Gartental was the second Mennonite colony established in Uruguay. Most of the 431 Mennonites who arrived in Uruguay on 19 October 1951 settled there. About 330 of them were from Danzig and Poland, while the rest were from Russia. Gartental includes approximately 4,400 acres 30 miles (50 km) from the city of Paysandu on the Paysandu-Mercedes highway. The San Pedro River bisects the land. It is 45 miles (75 km) from El Ombu, the first Mennonite settlement in Uruguay, The land is gently rolling, with soil from sandy to heavy black. Crops in the 1950s were wheat, oats, rye, barley, corn, sugar beets, and flax. The purchase price was 648,000 pesos ($272,350). Funds from North American Mennonites were loaned to the colony to make the down payment.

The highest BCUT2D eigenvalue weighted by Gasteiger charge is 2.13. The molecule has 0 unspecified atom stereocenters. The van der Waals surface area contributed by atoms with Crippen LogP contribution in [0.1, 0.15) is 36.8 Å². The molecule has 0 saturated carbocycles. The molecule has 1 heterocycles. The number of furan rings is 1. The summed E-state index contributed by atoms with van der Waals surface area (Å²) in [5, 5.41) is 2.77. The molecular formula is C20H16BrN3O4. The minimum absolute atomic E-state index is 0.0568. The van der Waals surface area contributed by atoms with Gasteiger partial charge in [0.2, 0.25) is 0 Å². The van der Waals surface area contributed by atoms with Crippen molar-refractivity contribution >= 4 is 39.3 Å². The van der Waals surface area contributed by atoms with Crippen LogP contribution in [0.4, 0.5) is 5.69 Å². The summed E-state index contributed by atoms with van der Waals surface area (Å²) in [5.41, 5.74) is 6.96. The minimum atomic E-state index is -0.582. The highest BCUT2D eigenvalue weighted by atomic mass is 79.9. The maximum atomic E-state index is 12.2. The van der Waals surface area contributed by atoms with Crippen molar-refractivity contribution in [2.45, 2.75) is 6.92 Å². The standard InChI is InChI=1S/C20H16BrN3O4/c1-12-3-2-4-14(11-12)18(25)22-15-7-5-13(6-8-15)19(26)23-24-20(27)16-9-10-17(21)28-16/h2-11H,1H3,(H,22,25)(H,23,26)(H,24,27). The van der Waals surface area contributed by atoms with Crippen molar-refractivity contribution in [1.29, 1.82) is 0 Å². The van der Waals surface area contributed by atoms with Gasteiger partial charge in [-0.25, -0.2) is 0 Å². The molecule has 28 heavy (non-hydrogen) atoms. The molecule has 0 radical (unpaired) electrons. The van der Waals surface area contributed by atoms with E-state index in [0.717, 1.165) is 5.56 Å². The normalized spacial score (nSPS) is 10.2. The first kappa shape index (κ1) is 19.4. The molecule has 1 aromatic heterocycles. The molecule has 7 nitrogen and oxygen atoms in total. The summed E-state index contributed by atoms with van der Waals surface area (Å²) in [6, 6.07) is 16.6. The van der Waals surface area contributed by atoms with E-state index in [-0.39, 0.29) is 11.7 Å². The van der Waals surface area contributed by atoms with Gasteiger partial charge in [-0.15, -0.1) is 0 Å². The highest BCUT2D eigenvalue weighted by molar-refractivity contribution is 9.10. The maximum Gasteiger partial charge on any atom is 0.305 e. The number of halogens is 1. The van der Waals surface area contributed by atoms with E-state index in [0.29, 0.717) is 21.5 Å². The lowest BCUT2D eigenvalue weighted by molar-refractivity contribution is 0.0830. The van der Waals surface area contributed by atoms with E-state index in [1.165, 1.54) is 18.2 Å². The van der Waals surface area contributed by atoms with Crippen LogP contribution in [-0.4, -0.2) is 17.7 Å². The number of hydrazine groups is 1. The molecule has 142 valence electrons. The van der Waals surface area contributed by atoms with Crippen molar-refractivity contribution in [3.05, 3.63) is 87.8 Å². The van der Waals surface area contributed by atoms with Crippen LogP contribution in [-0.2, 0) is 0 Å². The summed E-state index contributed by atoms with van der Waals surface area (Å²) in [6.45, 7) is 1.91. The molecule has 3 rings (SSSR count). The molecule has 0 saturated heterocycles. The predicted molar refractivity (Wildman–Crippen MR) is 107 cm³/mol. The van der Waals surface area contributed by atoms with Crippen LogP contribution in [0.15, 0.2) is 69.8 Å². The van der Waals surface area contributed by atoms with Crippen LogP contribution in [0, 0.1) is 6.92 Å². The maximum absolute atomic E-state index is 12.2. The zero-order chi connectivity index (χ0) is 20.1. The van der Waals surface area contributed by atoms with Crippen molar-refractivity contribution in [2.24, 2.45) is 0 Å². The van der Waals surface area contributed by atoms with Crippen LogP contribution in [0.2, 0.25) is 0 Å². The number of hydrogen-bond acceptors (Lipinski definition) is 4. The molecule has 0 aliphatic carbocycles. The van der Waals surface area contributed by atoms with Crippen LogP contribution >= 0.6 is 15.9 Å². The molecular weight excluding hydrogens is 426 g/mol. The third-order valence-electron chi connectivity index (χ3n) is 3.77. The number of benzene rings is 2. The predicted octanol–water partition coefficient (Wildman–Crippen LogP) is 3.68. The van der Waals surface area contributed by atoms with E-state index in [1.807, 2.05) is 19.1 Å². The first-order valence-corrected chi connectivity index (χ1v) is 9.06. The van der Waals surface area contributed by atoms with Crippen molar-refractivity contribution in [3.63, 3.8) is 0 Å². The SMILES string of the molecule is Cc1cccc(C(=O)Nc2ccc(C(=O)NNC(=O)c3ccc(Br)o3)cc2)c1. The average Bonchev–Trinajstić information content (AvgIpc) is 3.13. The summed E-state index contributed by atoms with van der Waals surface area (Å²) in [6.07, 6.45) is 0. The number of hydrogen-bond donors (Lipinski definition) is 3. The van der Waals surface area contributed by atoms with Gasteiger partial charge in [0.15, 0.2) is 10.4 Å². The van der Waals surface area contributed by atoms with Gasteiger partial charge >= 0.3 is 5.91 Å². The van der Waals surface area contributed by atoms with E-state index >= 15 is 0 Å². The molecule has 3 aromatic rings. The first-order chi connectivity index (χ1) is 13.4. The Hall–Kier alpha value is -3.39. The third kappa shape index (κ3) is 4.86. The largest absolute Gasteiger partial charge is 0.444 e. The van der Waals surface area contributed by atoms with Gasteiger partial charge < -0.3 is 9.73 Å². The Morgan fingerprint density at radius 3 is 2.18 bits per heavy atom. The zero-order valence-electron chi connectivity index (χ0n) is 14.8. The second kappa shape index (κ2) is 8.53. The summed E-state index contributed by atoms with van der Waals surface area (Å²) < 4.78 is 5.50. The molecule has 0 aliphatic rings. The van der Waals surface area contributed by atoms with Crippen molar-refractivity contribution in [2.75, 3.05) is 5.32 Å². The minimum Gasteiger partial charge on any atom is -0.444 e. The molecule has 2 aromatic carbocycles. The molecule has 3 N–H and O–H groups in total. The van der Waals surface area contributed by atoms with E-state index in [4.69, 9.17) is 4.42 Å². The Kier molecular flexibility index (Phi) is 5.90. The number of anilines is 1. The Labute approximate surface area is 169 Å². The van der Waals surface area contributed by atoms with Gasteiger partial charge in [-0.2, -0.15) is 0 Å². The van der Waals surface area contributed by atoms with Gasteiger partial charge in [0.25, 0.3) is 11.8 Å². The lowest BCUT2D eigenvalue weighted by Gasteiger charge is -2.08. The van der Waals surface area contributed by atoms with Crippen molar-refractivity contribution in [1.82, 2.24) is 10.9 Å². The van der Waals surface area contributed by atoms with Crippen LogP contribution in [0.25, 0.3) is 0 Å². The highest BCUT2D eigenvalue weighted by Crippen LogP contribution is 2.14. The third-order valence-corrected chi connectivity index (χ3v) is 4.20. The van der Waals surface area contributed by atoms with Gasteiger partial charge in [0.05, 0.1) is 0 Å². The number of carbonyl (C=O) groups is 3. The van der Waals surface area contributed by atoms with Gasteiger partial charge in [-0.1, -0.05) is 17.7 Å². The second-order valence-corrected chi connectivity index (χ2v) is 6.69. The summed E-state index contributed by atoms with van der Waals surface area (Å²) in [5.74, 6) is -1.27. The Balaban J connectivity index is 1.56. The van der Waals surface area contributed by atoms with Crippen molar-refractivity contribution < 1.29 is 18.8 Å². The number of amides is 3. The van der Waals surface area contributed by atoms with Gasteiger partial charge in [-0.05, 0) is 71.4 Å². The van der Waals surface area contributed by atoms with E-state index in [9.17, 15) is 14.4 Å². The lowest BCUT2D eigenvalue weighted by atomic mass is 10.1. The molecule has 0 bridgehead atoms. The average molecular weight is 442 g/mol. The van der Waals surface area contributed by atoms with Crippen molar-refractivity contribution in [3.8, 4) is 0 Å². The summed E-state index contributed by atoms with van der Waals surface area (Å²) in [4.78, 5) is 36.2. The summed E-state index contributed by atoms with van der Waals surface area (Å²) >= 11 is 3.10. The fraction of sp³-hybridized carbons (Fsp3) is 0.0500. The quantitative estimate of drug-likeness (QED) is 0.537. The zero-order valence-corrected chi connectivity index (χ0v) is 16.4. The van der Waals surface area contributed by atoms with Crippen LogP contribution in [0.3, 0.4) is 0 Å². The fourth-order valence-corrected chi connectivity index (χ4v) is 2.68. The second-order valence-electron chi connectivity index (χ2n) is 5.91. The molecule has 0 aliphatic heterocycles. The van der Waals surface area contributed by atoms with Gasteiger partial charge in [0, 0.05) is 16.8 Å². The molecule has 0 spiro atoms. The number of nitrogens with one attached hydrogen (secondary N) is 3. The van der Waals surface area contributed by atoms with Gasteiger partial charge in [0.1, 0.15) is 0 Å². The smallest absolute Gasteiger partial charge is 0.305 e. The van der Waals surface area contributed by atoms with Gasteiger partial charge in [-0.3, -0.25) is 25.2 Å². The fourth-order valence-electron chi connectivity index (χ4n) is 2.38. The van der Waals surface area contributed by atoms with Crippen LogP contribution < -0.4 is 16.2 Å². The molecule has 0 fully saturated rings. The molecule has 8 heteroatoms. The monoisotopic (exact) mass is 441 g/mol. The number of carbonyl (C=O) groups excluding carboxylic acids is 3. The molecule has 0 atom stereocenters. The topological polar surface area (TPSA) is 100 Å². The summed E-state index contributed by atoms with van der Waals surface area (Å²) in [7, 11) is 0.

The Gartental Mennonite Church was organized almost immediately with Rudolf Hein as elder, and Ernst Enss and Johannes Bergmann as preachers, all having been ordained earlier in Europe. This congregation was one of the three to organize the Uruguay Mennonite Conference on 21 February 1953.
©1996-2013 by the Global Anabaptist Mennonite Encyclopedia Online. All rights reserved.
MLA style: Schlichting, Emma. "Gartental (Uruguay)." Global Anabaptist Mennonite Encyclopedia Online. 1956. Web. 20 June 2013. http://www.gameo.org/encyclopedia/contents/G3760.html.
APA style: Schlichting, Emma. (1956). Gartental (Uruguay). Global Anabaptist Mennonite Encyclopedia Online. Retrieved 20 June 2013, from http://www.gameo.org/encyclopedia/contents/G3760.html.